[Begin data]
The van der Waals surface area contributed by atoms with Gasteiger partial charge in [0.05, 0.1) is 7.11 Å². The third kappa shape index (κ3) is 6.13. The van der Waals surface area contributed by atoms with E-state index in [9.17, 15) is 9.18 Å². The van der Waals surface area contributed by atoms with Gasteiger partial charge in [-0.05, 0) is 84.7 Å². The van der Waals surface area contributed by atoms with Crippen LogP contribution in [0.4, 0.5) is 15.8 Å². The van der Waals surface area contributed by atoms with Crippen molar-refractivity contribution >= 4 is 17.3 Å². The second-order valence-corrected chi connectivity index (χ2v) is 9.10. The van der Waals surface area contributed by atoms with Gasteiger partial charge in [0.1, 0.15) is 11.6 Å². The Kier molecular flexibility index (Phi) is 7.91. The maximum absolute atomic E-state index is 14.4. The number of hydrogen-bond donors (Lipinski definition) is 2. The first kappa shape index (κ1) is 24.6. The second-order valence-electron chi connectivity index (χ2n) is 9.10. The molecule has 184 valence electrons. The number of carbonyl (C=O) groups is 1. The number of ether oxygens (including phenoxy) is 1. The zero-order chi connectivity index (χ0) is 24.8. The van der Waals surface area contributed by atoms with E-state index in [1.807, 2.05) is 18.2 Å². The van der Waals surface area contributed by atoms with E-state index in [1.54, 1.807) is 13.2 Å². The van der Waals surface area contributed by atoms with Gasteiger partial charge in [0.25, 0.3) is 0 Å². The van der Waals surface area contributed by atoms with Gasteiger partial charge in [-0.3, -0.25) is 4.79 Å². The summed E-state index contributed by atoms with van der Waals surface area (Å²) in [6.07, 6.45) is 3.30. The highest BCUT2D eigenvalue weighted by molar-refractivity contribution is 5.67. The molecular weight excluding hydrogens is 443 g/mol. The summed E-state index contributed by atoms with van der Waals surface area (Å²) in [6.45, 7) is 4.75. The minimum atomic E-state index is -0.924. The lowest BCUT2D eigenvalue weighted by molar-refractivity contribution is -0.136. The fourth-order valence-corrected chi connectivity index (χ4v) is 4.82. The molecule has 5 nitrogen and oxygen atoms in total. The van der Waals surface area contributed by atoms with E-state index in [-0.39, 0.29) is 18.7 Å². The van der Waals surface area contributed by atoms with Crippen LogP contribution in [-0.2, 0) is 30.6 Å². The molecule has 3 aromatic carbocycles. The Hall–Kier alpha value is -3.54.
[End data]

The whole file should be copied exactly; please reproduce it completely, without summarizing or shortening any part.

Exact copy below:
The van der Waals surface area contributed by atoms with Gasteiger partial charge in [0.05, 0.1) is 7.11 Å². The third kappa shape index (κ3) is 6.13. The van der Waals surface area contributed by atoms with E-state index in [9.17, 15) is 9.18 Å². The van der Waals surface area contributed by atoms with Gasteiger partial charge in [-0.05, 0) is 84.7 Å². The van der Waals surface area contributed by atoms with Crippen LogP contribution in [0.4, 0.5) is 15.8 Å². The van der Waals surface area contributed by atoms with Crippen molar-refractivity contribution >= 4 is 17.3 Å². The second-order valence-corrected chi connectivity index (χ2v) is 9.10. The van der Waals surface area contributed by atoms with Gasteiger partial charge in [0.1, 0.15) is 11.6 Å². The Kier molecular flexibility index (Phi) is 7.91. The maximum absolute atomic E-state index is 14.4. The number of hydrogen-bond donors (Lipinski definition) is 2. The first kappa shape index (κ1) is 24.6. The second-order valence-electron chi connectivity index (χ2n) is 9.10. The molecule has 184 valence electrons. The number of carbonyl (C=O) groups is 1. The number of ether oxygens (including phenoxy) is 1. The zero-order chi connectivity index (χ0) is 24.8. The van der Waals surface area contributed by atoms with E-state index in [1.807, 2.05) is 18.2 Å². The van der Waals surface area contributed by atoms with E-state index in [1.54, 1.807) is 13.2 Å². The van der Waals surface area contributed by atoms with Gasteiger partial charge in [0.25, 0.3) is 0 Å². The van der Waals surface area contributed by atoms with Gasteiger partial charge in [-0.3, -0.25) is 4.79 Å². The summed E-state index contributed by atoms with van der Waals surface area (Å²) in [6.07, 6.45) is 3.30. The highest BCUT2D eigenvalue weighted by molar-refractivity contribution is 5.67. The molecular weight excluding hydrogens is 443 g/mol. The summed E-state index contributed by atoms with van der Waals surface area (Å²) in [6.45, 7) is 4.75. The minimum atomic E-state index is -0.924. The lowest BCUT2D eigenvalue weighted by molar-refractivity contribution is -0.136. The fourth-order valence-corrected chi connectivity index (χ4v) is 4.82. The molecule has 5 nitrogen and oxygen atoms in total. The van der Waals surface area contributed by atoms with E-state index in [-0.39, 0.29) is 18.7 Å². The van der Waals surface area contributed by atoms with Crippen LogP contribution in [-0.2, 0) is 30.6 Å². The molecule has 3 aromatic carbocycles. The Hall–Kier alpha value is -3.54.